I was the scrawny, socially awkward kid at the back of the class who either talked too much, or didn't know what to say. I was the one with bizarre fashion sense who was always nearly failing, but squeaked through because I could 're-read' the text books in my head during tests. I was the kid who was never interested in what they were teaching because I either 'blanked out' when dealing with numbers (math/accounting/physics/chemistry) or, for a lot of other subjects had already read everything I could get my hands on, or thought they were teaching at a 'baby level'. After an IQ test (still legal back then!) they 'accelerated' me to a grade above, but that just made the bullying worse and I 'flunked myself' back to the class I had friends in.
I got bullied on and off through grade and high schools until I figured out 'that look' aggressors got on their face when they were going to 'go aggro,' as the Aussies say, and began to learn to joke, cajole, or -- in worst case scenarios -- act crazy enough to scare them off!
In so many ways our current 'PC' (politically correct) culture is producing the exact opposite effects of what today's grossly over-protective 'helicopter parents' intend. While parents are sending the message that 'every child is special' and needs to be protected from the bad feelings associated with losing or failing, there are bullies, often with parents who are no different than their victims' parents, teaching them what life is REALLY like: grossly unfair, brutal, highly prejudiced.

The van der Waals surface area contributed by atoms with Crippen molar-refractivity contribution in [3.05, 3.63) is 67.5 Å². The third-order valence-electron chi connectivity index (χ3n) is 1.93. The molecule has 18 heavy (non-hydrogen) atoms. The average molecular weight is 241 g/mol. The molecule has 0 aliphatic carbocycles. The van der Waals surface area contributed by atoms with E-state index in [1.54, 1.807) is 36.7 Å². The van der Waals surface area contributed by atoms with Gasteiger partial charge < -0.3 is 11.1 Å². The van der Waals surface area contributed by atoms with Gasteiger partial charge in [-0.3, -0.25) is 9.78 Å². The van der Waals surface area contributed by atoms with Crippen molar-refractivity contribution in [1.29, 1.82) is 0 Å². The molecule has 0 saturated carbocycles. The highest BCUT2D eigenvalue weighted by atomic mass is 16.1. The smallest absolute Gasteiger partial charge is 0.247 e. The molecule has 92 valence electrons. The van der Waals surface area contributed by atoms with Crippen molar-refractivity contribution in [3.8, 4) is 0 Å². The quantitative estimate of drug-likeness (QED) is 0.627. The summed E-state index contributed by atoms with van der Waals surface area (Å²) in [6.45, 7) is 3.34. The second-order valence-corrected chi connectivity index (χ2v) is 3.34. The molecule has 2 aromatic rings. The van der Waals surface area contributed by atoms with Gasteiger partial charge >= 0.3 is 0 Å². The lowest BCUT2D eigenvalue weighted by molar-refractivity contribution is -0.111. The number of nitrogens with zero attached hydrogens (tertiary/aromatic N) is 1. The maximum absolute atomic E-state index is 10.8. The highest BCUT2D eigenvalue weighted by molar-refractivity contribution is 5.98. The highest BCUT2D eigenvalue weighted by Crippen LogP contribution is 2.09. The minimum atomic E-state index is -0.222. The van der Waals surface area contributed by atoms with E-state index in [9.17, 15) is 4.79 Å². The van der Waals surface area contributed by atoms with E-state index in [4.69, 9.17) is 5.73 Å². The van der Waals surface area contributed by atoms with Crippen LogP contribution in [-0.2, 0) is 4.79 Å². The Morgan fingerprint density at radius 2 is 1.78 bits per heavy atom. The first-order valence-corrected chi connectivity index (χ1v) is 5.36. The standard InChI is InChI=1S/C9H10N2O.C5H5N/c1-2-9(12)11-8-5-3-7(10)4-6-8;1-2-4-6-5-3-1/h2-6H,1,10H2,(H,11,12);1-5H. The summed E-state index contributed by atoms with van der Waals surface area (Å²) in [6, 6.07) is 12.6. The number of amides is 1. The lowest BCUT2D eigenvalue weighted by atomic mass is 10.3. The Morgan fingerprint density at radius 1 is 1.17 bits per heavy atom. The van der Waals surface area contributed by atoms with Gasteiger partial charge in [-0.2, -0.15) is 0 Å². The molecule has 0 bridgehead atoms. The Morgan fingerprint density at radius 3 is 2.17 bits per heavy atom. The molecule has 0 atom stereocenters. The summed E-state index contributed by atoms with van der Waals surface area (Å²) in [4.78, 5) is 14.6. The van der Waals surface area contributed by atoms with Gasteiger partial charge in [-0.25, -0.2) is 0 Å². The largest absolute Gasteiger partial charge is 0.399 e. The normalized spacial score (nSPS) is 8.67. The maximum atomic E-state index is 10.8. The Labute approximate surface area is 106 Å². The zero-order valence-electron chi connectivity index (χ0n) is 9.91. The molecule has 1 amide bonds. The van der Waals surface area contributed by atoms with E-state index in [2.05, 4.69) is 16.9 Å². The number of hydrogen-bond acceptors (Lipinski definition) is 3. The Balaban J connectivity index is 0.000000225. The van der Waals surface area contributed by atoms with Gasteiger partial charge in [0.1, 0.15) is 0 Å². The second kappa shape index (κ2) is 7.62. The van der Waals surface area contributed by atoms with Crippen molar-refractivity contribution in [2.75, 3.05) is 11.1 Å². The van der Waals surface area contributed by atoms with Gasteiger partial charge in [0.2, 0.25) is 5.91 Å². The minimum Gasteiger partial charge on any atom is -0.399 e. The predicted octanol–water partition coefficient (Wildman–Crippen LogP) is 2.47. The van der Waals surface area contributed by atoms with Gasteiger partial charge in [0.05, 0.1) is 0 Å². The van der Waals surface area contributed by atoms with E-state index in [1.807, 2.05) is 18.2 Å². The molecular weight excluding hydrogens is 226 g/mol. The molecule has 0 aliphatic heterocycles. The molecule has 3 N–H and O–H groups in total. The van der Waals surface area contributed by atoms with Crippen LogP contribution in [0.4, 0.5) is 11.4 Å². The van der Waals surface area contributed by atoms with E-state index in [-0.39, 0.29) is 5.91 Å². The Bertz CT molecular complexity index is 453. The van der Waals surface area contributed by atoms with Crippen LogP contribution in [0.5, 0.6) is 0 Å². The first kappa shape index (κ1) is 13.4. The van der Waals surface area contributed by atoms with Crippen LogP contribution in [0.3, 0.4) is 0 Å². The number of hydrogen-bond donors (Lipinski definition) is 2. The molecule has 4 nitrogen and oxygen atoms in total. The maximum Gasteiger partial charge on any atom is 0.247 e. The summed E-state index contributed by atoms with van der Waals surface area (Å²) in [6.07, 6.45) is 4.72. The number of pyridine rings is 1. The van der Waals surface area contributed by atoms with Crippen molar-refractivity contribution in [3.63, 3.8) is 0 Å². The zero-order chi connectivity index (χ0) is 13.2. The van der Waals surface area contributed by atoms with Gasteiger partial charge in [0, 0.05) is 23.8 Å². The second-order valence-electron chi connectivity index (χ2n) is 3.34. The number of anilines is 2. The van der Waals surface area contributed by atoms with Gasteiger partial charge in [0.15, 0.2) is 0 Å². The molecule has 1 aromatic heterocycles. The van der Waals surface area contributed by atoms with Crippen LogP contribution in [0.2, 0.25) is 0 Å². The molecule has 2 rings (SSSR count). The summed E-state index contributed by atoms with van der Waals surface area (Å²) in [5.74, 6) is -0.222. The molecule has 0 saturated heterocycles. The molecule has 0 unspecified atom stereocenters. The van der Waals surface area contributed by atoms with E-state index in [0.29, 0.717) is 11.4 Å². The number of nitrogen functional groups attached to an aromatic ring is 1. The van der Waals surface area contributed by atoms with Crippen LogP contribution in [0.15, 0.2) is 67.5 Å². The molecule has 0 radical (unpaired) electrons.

The way that overly protective parents enable this is by insisting on pretending that all kids are equal in all respects, although they realize, rationally and practically, that this clearly isn't the case. When you set up a facade that 'all kids are equal,' the first ones to take advantage of the smokescreen are those sorely lacking in empathy. And here's some news, empathy has to be imposed upon kids at a certain stage of their maturation. I'm almost overly empathetic today, but there was a time I experimented with pushing smaller kids around and got caught by dad tossing a large toad off a bridge with a plastic bag parachute. The spanking I earned for the latter error in judgment taught me something about how doing something unacceptable to society brings personal suffering.
Not even 'your little Johnny' comes pre-packaged with a full understanding and range of empathetic reactions. When kids are abused at home, they abuse at school. I certainly tried bullying on for size because I didn't like taking it and wanted to find out if giving it out was as much fun as it seemed to the highly motivated bullies in my neighbourhood. Bullying turned out to be a non-starter for me, but then I wasn't suffering abuse at home every night, so I had little to 'take out' on other victims.
Today's a new day. Reach out and try to help someone. Anyone. No matter what they look like OR what they're addicted to. What we know today about addiction means that it is 100% true that "There but for the grace of God go you", and you have very likely evidenced addictive problems if you've ever:
- Shopped just because it gave you a lift,
- Gotten too tanned just because the endorphins made you feel 'healthy',
- Taken a bet just because you couldn't resist the thrill of the outcome,
- Drank alone to the point of passing out on the couch,
- Had a problem getting off the nicotine, or codeine, or Oxycontin,
- Passed and stayed over your healthy body mass index upper limit,
- Obsessed over some stupid thing that really was of no consequence to your life,
In Toronto, help the abused, troubled kids who are on the street through no fault of their own: